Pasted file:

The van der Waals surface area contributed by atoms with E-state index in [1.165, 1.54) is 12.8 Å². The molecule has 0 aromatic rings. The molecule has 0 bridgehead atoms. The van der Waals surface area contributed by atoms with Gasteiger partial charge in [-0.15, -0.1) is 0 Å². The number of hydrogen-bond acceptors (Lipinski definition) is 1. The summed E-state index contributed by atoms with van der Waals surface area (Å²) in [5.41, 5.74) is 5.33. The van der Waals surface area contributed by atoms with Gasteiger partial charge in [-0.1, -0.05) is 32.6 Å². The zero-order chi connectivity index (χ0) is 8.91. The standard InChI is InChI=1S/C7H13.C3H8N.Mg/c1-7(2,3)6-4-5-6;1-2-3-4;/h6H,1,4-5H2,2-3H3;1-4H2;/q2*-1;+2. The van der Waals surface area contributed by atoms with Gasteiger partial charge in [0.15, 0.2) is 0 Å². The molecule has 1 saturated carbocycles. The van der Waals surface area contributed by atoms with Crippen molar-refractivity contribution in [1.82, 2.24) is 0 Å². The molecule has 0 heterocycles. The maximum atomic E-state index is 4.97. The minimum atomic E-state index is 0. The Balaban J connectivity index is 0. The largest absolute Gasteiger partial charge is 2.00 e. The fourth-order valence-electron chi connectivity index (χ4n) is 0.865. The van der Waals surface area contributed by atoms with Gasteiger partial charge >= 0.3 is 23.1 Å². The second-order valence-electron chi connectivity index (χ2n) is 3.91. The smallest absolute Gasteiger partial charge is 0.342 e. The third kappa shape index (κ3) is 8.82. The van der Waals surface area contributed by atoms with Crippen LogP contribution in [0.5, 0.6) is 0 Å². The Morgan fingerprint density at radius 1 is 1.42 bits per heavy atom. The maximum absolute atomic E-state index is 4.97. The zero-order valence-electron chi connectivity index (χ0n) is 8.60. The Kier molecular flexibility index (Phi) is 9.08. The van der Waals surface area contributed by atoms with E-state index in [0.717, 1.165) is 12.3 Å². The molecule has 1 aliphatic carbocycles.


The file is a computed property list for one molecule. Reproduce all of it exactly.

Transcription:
The van der Waals surface area contributed by atoms with E-state index in [1.165, 1.54) is 12.8 Å². The molecule has 0 aromatic rings. The molecule has 0 bridgehead atoms. The van der Waals surface area contributed by atoms with Gasteiger partial charge in [-0.15, -0.1) is 0 Å². The number of hydrogen-bond acceptors (Lipinski definition) is 1. The summed E-state index contributed by atoms with van der Waals surface area (Å²) in [5.41, 5.74) is 5.33. The van der Waals surface area contributed by atoms with Gasteiger partial charge in [-0.1, -0.05) is 32.6 Å². The zero-order chi connectivity index (χ0) is 8.91. The standard InChI is InChI=1S/C7H13.C3H8N.Mg/c1-7(2,3)6-4-5-6;1-2-3-4;/h6H,1,4-5H2,2-3H3;1-4H2;/q2*-1;+2. The van der Waals surface area contributed by atoms with Gasteiger partial charge in [0.15, 0.2) is 0 Å². The molecule has 1 saturated carbocycles. The van der Waals surface area contributed by atoms with Crippen molar-refractivity contribution in [1.82, 2.24) is 0 Å². The molecule has 0 heterocycles. The maximum atomic E-state index is 4.97. The minimum atomic E-state index is 0. The Balaban J connectivity index is 0. The largest absolute Gasteiger partial charge is 2.00 e. The fourth-order valence-electron chi connectivity index (χ4n) is 0.865. The van der Waals surface area contributed by atoms with Gasteiger partial charge >= 0.3 is 23.1 Å². The second-order valence-electron chi connectivity index (χ2n) is 3.91. The smallest absolute Gasteiger partial charge is 0.342 e. The third kappa shape index (κ3) is 8.82. The van der Waals surface area contributed by atoms with Crippen LogP contribution in [0.5, 0.6) is 0 Å². The Morgan fingerprint density at radius 1 is 1.42 bits per heavy atom. The maximum absolute atomic E-state index is 4.97. The zero-order valence-electron chi connectivity index (χ0n) is 8.60. The Kier molecular flexibility index (Phi) is 9.08. The van der Waals surface area contributed by atoms with E-state index in [0.717, 1.165) is 12.3 Å². The molecule has 1 aliphatic carbocycles.